Abu Dhabi, UAETuesday 18 February 2020

While the stigma persists, so too will mental health issues

Mental illness needs to be taken as seriously as physical illness in the UAE, writes Ayesha Almazroui.

The more I read about mental health disorders, the more I realise that we lack proper awareness of this issue in this country. We are a society that is more focused on physical illnesses and more interested in understanding and preventing them than diseases of the mind. When we have a simple cold, we go to the doctor asking for medication. But when we feel depressed, we refuse to admit there is a problem.

Our culture consistently endorses many negative stereotypes towards people with mental illness. Many of us view severe mental health disorders, such as schizophrenia or bipolar, as “madness” and blame sufferers for not controlling themselves. Many of us look at depression and anxiety as a sign of weakness or an indication of the lack of religious faith.

This has created an intensified stigma that leads to the damaging internalisation of stereotypes, the concealment of diseases and other detrimental psychological outcomes that cause many social problems. Experts say that such stigma does not only make adherence to treatment more difficult, it also makes sustained reintegration of individuals into society extremely tricky.

Many of the people I have talked to about this issue deny it altogether. Some of them would even tell me: “We don’t need psychiatric treatments because we are a Muslim society. We just need to have more faith in God.” This is why seeking faith healing is more popular than seeking psychological support.

I realise that religion can be a positive force in improving mental health. Many studies have linked strong faith with improved mental health. Carl Jung strongly supported the role of religion in improving the state of mind. But let’s face it: not all of us have a strong spiritual sense.

And that is why I believe the UAE should do more to tackle mental health issues.

Research conducted by Dr Justin Thomas, an assistant psychology professor at Zayed University in Abu Dhabi and a regular columnist for The National, found that Qatar is the only GCC state with a national strategy for mental health.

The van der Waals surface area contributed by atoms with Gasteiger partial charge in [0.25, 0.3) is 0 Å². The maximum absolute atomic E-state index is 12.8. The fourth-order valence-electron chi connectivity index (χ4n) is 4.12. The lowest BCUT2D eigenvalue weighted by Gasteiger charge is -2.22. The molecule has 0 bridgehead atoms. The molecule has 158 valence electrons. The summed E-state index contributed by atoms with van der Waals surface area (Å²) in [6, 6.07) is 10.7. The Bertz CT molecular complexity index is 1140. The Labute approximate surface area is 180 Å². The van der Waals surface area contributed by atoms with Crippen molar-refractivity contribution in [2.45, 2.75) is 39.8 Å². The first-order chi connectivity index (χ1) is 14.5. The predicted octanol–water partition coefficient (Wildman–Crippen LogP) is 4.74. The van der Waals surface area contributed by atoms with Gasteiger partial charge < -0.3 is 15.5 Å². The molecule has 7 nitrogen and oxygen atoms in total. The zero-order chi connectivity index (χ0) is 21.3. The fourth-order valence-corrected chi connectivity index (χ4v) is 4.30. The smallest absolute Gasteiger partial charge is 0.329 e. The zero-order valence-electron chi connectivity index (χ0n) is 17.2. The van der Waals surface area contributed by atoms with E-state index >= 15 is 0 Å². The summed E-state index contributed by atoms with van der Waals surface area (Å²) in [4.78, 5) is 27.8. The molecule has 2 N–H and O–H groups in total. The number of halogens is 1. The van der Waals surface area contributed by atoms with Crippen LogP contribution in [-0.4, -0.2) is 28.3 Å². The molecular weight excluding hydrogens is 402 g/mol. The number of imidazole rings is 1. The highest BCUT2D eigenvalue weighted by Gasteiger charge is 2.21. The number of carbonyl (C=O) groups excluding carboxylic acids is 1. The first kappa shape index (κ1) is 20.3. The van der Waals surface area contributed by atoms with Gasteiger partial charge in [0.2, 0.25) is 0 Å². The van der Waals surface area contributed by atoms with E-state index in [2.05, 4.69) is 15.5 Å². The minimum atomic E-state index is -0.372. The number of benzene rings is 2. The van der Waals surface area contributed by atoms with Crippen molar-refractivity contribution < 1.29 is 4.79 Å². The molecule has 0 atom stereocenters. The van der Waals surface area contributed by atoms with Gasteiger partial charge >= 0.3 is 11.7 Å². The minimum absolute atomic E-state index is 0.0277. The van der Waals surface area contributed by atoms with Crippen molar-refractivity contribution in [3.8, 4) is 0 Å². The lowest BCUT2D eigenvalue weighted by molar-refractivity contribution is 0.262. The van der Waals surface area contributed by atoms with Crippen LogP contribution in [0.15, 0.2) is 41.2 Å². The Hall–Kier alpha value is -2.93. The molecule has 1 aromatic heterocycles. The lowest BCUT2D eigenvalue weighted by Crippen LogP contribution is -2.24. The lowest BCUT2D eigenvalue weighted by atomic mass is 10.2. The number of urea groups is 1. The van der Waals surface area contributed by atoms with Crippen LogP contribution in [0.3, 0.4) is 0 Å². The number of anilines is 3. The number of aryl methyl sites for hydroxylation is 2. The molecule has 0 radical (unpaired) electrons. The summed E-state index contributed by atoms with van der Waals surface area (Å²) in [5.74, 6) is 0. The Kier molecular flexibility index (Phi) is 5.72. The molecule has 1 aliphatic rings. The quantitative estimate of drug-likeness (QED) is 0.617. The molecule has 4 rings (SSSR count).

Announced last year, Qatar National Mental Health Strategy is a five-year plan “to build a high quality mental health system and to transform the way mental illness is perceived and treated in Qatar”.

The policy’s main objectives, according to Dr Salih Ali Al Marri, assistant secretary general of medical affairs at the Supreme Council of Health, are “to promote good mental health, monitor improvements in patient care, regulate the service system and enact new mental health laws to safeguard the rights of people with mental illness”.

According to official figures in Qatar, one in five people suffer from a mental illness at any one time. However, fewer than one in four of those who need mental health services are accessing them. Local studies also revealed a low level of mental health knowledge and that negative perceptions about mental illness prevent people from seeking professional help.

There is not enough research on mental health in the UAE but I’m certain that people here suffer from all kinds of mental disorders, and many of them are reluctant to seek professional help because of lack of awareness or the stigma attached to it.

Add to that, the number of psychiatrists is still well below international standards, according to Dr Yousef Abou Allaban, medical director and consultant psychiatrist at the American Centre for Psychiatry and Neurology in Abu Dhabi. He told The National there is an acute lack of resources and comprehension in the local medical industry about mental health issues.

And so this country needs broad changes to address the issue, both by encouraging research in the field and by establishing an environment in which professional care is accessible and patients are aware and less hesitant to come forward. A mental health strategy should be incorporated into the expected reforms of the UAE health care system announced by Sheikh Mohammed bin Rashid last November.

Dr Thomas, who recently published his book: Psychological Well-Being in the Gulf States, told me that it is certainly important for the UAE to have a far-reaching national strategy “to develop a concerted multi sectoral approach to the promotion of psychological well-being and reduce the burden and distress of mental health problems”.

He asked, “What is GDP for? Some would argue, to secure the well-being of the population”.

AAlmazrouei@thenational.ae

On Twitter: @AyeshaAlMazroui

Updated: January 26, 2014 04:00 AM

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